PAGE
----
Ontario had a late spring in 2008 and a very wet growing season. In many cases mechanical drying would have been used during the harvest season. Harsh drying of corn after a wet harvest can reduce energy digestibility due to both starch retrogradation and an increase in starch/protein binding in the corn. Also differences in drying processes between farms (e.g., drying temperature used) may have contributed to increased variation in the corn quality seen, as demonstrated by the wider range of in vitro starch digestibility versus 2007.

Mechanical drying of grains is also known to increase the binding of certain proteins to the starch in the corn, making that protein less soluble, and the starch less available for digestion. Indications of this have been found in Danisco’s standard in vitro measurements of the protein solubility (%) in the Canadian corn harvest samples. For the 2008 harvest this protein solubility averaged 18.1% (c.v. 40%) versus much higher, and less variable values, of 28.4% (c.v. 23%) for the 2007 harvest.

Some of these differences between the 2007 and 2008 Canadian corn harvests, highlighted by these in vitro tests, are likely to underlie the rise in feed intake seen commercially when feeding 2008 corn. The birds are basically having more of a problem with the “available” energy in this year’s corn – and are increasing their feed intakes to compensate.

The key to success


Feed enzymes can be an extremely cost-effective solution to these issues. The secret to success is selecting the right enzymes, those that will target and break down the anti-nutritional problems present in corn. These include:

  1. Xylans – present in cell walls – restrict enzyme access to cell contents, e.g., starch granules.
  2. Storage proteins in corn – encapsulate starch and restrict starch digestibility. Heating of corn by mechanical drying will also increase the binding of certain proteins to starch.
  3. Starch digestibility – often incomplete at the terminal ileum.

The ideal enzyme solution is one that cost effectively targets each of these anti-nutritional factors, and contains the right balance between xylanase, amylase and protease. The xylanase acts to break down cell walls to expose the starch for digestion. Protease helps to release the starch encapsulated by, and bound to, storage proteins and helps break down certain residual anti-nutritional factors in vegetable proteins (e.g. trypsin inhibitors, lectins in soybean meal). Amylase, a starch-digesting enzyme, enhances starch digestion and is complementary to the animal’s own amylase production. Ultimately, a correctly formulated enzyme combination increases energy and protein digestibility in the diet.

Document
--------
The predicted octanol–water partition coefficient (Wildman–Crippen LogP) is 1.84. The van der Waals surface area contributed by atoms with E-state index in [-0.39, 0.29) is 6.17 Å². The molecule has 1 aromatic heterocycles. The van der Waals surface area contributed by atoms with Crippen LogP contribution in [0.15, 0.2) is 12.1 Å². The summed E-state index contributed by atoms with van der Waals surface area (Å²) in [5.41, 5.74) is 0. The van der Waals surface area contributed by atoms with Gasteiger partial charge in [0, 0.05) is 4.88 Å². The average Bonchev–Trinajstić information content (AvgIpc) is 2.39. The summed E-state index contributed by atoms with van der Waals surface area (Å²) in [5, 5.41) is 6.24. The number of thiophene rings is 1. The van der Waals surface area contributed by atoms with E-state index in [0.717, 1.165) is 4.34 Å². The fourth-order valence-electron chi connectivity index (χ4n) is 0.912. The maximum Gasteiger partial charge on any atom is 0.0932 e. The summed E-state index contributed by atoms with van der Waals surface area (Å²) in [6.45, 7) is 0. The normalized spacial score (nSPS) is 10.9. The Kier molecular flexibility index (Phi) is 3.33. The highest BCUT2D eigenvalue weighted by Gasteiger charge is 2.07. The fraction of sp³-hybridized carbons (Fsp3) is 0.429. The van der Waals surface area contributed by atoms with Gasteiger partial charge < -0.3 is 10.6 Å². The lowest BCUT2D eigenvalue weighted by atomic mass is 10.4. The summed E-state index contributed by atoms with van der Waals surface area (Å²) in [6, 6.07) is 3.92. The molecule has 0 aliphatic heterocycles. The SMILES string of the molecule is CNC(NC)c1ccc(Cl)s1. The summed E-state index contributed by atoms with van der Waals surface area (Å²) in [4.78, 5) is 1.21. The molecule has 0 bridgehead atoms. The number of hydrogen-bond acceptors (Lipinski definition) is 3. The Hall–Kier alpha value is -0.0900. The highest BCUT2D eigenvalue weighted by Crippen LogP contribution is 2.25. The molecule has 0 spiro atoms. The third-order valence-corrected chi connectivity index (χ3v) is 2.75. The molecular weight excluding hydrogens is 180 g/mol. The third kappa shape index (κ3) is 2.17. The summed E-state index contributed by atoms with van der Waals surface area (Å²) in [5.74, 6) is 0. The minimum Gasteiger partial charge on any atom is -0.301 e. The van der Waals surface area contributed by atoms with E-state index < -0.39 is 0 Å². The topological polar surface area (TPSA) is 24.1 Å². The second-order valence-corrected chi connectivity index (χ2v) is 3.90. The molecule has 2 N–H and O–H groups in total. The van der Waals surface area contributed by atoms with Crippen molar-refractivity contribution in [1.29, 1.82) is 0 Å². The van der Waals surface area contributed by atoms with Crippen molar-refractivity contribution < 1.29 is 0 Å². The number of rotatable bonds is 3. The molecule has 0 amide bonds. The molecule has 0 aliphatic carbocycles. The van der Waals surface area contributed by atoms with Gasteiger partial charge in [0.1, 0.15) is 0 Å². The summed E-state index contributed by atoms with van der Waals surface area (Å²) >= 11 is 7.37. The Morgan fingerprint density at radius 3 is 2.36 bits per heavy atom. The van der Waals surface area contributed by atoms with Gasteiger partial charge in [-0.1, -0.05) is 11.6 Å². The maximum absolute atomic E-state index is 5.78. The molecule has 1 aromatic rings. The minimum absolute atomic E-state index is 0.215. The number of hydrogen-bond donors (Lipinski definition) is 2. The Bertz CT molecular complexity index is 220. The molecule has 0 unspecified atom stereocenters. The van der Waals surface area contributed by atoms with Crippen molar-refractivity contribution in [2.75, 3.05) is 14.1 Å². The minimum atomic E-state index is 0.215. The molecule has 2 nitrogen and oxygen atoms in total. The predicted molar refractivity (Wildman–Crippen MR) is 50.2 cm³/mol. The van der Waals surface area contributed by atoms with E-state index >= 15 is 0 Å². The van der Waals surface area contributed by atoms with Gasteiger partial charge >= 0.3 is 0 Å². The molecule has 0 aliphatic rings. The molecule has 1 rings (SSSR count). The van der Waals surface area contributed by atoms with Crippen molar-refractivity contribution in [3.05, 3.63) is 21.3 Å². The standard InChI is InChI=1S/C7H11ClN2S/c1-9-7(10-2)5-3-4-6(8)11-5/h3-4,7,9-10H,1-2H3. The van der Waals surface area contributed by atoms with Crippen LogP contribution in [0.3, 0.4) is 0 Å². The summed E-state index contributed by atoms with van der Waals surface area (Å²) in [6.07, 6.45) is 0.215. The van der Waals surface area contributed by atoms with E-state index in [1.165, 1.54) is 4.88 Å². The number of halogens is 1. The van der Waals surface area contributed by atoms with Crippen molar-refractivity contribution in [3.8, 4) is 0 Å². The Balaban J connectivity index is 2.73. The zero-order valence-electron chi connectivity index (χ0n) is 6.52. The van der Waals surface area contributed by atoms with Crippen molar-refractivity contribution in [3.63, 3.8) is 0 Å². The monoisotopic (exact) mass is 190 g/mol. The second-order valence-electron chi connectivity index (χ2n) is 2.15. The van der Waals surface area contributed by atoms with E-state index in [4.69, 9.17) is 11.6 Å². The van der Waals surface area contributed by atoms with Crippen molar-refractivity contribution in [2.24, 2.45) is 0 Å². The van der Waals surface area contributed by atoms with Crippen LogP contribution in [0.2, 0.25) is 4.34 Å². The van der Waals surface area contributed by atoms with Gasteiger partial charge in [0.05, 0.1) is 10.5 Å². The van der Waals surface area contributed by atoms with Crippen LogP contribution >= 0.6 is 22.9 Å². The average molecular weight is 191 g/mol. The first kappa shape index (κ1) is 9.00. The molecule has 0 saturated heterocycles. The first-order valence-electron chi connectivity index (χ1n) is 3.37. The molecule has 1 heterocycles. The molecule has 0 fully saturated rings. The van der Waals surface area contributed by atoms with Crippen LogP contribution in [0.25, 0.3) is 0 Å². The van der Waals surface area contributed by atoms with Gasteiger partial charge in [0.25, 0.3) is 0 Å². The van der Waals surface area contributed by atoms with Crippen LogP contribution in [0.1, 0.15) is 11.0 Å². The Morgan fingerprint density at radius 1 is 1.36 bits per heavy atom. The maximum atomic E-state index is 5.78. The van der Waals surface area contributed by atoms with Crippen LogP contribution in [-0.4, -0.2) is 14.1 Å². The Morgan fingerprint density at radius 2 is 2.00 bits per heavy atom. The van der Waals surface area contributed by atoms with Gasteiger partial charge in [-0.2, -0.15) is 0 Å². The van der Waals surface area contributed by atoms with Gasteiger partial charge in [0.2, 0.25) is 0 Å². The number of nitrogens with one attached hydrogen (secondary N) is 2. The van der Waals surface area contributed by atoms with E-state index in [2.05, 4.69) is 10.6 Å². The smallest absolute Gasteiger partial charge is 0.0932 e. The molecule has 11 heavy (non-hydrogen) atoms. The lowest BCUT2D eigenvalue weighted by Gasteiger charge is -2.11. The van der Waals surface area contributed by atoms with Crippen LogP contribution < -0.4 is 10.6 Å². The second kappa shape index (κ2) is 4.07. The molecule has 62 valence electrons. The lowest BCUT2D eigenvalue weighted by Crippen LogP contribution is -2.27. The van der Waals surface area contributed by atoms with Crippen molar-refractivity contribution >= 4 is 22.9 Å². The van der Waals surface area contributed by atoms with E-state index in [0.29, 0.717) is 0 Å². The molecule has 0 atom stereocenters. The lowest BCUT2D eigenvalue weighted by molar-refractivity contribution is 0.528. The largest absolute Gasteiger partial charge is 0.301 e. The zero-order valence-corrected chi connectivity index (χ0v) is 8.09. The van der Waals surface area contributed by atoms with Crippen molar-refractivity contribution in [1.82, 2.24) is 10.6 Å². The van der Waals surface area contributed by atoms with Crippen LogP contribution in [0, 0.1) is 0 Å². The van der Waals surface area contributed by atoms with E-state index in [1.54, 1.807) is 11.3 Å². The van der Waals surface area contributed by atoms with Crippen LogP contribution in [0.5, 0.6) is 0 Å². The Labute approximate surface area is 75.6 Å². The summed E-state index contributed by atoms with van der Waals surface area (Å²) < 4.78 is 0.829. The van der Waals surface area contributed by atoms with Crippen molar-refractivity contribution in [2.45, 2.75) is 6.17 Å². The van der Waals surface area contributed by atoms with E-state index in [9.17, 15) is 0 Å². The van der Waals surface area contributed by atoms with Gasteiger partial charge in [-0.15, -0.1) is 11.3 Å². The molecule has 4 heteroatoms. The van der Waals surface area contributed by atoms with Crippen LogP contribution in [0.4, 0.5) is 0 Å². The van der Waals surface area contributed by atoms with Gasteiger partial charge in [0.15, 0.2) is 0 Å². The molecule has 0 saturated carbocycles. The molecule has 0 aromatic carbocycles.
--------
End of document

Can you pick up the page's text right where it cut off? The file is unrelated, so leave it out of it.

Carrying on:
To help to quantify how much the enzyme combination can increase the energy value of a corn-based diet, Danisco has developed a unique service – Avicheck™ Corn. The service measures in the laboratory the key parameters in corn that influence the effect of its enzyme blend (Avizyme 1502)
on corn energy digestibility. A corn energy improvement value (“EIV”) is then assigned to the corn sample. The EIV is the amount of additional energy that can be assigned to the corn when the diet is supplemented with the enzyme combination.

For the 55 Canadian corn samples the average EIV from using the enzyme combination was 170 kcal/kg. For a diet containing 50% corn the enzyme combination currently provides opportunities to reduce feed costs by around CAD$4.20/tonne. Just as important commercially is the fact that the enzyme combination will reduce variability between different batches of corn, resulting in more consistent feed and bird performance.

Enzyme Success
Dee Britney, a nutritionist at Wallenstein Feed & Supply Ltd, Ontario, observed changes in the feed intake of laying hens with the use of new harvest corn last fall.  After thorough testing of the new corn to determine a complete nutrient profile and evaluation of flock data, results seemed to indicate poorer energy availability compared to previous years.

“We use enzymes to help reduce cereal variability and to improve nutrient availability. To determine if we needed to use an enzyme with this new corn, we started by sending samples to Danisco and other suppliers for evaluation.”  This year, tests on Ontario corn show poorer energy availability compared to previous years. In addition, the tests show what energy release they estimate can be achieved with the use of carbohydrase enzymes.